When I was a senior in high school, my religion teacher had us watch the movie The Five People You Meet in Heaven, based off of a book by Mitch Albom, whom you might remember for his tear-jerker porn classic Tuesdays with Morrie. The plot revolved around Eddie (Jon Voight), a lonely, misanthropic old amusement park mechanic who is killed when he tries to save a little girl from being crushed to death by a malfunctioning ride. The movie’s focus is the titular five people he meets when he goes to heaven, but the scene I remember most was Eddie’s funeral. Because he had no family or friends, only his co-workers attend the funeral, and because they didn’t know him well at all, the most they can say about him was “Eddie was a smart guy, and a hard worker, and, ummm…”
What are people going to say at your funeral?
What you spend the last few months of your life doing and how you die will inexorably color how people view your legacy. Legends can and have been brought low by repeated indignities in their twilight years. Think of Elvis Presley dying while emptying his bowels, after a decade of blimping up and popping prescription drugs until he couldn’t string a single coherent sentence together. Or Harvey Matusow, the FBI anti-communist snitch who, after a brief period of fame during the McCarthy era, ended his life penniless after being jailed for perjury, converting to Mormonism and working as a clown to make ends meet. Shulamith Firestone, the feminist polemicist who shaped the movement with her 1970 book The Dialectic of Sex, literally died alone; she had so alienated her friends and family that her body wasn’t discovered until her landlord noticed the smell coming from her apartment.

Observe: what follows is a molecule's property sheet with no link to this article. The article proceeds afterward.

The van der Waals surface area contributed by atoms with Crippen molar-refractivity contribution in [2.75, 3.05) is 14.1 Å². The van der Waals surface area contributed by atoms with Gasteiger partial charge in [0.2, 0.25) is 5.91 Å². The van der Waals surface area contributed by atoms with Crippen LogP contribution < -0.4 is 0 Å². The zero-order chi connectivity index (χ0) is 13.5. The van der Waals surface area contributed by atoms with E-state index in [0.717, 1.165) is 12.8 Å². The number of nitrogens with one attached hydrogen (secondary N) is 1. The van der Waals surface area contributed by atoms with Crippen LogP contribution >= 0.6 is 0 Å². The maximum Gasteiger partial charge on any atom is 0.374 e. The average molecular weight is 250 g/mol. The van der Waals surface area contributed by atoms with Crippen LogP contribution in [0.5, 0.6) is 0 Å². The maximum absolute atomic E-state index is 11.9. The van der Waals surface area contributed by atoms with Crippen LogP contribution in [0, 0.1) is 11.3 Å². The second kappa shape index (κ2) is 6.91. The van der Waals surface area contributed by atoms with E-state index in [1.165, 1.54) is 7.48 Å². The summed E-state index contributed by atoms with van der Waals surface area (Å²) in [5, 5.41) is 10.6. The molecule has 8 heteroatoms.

But it also works the other way around: a man’s sins can be washed away if the end of his life is defined by heroism and/or accomplishment.
The cult of worship around celebrities like Kurt Cobain and Jim Morrison who died young reinforces this point: you’re only as good as your final act. You won’t be remembered for being on the high school football team, unless you die before graduating. You won’t even be remembered for all those hot girls you banged when you were in your twenties. You’ll be remembered for what you did after, whether you used your talents and smarts to conquer the world or pursued a life of grinding mediocrity.
And if you choose the latter path, you might as well have never been born.
Everyone knows that idiotic cliche “Live your life like you’re going to die tomorrow.” The popular conception is that you should immediately book the red eye to Medellin, scooter your way to the nearest brothel and do lines of coke off of whores’ asses until your left ventricle explodes. What the line really means that you should determine if how you’re living your life now is how you want people to remember you when you’re dead.
Again, what are people going to say at your funeral? “Joe Schmo was a faithful husband, a caring father, a loyal employee, and, ummm…?” Or “Bill Badass built a publishing empire from the ground up, transformed himself from a pudgy teenager into a chiseled swole bro, and still had time to record a dozen groundbreaking free jazz albums in his spare time. He died peacefully at age 94 after kicking life in the balls every time it tried to give him lemons.”
Cut to a gaggle of tearful groupies weeping over his tombstone.
If you were to die in the next six months, would you be leaving behind a legacy that you can take pride in? If not, you need to start working on creating that legacy. Not next week, not tomorrow, but now. It doesn’t matter how cool you were ten, twenty years ago if you have nothing to show for it now.